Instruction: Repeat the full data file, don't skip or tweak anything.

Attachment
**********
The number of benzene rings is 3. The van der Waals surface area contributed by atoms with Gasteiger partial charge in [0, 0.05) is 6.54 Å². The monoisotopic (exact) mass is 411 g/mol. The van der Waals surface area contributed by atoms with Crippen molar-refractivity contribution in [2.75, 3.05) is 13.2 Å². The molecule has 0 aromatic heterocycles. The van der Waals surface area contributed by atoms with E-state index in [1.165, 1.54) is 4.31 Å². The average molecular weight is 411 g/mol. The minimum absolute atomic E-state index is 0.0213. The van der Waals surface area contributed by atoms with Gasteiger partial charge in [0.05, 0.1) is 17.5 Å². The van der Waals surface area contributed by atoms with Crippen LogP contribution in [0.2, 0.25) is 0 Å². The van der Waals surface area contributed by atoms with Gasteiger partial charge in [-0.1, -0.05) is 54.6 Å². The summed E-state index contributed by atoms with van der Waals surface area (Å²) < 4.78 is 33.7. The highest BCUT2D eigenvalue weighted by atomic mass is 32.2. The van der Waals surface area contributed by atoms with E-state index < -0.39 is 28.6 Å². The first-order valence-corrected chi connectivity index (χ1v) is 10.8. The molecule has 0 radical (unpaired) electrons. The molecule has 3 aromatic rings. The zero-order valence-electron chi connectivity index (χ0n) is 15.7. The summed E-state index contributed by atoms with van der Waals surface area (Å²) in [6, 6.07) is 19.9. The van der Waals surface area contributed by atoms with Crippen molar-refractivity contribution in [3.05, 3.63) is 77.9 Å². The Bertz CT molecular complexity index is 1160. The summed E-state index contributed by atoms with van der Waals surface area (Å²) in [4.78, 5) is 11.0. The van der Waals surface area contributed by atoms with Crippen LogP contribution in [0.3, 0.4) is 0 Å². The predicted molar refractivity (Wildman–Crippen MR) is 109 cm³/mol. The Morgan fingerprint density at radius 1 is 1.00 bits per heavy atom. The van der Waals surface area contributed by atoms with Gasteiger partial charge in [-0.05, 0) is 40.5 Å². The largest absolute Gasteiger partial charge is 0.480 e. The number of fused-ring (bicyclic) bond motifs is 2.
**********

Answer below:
The number of benzene rings is 3. The van der Waals surface area contributed by atoms with Gasteiger partial charge in [0, 0.05) is 6.54 Å². The monoisotopic (exact) mass is 411 g/mol. The van der Waals surface area contributed by atoms with Crippen molar-refractivity contribution in [2.75, 3.05) is 13.2 Å². The molecule has 0 aromatic heterocycles. The van der Waals surface area contributed by atoms with E-state index in [1.165, 1.54) is 4.31 Å². The average molecular weight is 411 g/mol. The minimum absolute atomic E-state index is 0.0213. The van der Waals surface area contributed by atoms with Gasteiger partial charge in [0.05, 0.1) is 17.5 Å². The van der Waals surface area contributed by atoms with Crippen LogP contribution in [0.2, 0.25) is 0 Å². The van der Waals surface area contributed by atoms with Gasteiger partial charge in [-0.1, -0.05) is 54.6 Å². The summed E-state index contributed by atoms with van der Waals surface area (Å²) < 4.78 is 33.7. The highest BCUT2D eigenvalue weighted by atomic mass is 32.2. The van der Waals surface area contributed by atoms with E-state index < -0.39 is 28.6 Å². The first-order valence-corrected chi connectivity index (χ1v) is 10.8. The molecule has 0 radical (unpaired) electrons. The molecule has 3 aromatic rings. The zero-order valence-electron chi connectivity index (χ0n) is 15.7. The summed E-state index contributed by atoms with van der Waals surface area (Å²) in [6, 6.07) is 19.9. The van der Waals surface area contributed by atoms with Crippen molar-refractivity contribution in [3.05, 3.63) is 77.9 Å². The Bertz CT molecular complexity index is 1160. The summed E-state index contributed by atoms with van der Waals surface area (Å²) in [4.78, 5) is 11.0. The van der Waals surface area contributed by atoms with Crippen LogP contribution in [0.3, 0.4) is 0 Å². The predicted molar refractivity (Wildman–Crippen MR) is 109 cm³/mol. The Morgan fingerprint density at radius 1 is 1.00 bits per heavy atom. The van der Waals surface area contributed by atoms with Gasteiger partial charge in [-0.05, 0) is 40.5 Å². The largest absolute Gasteiger partial charge is 0.480 e. The number of fused-ring (bicyclic) bond motifs is 2.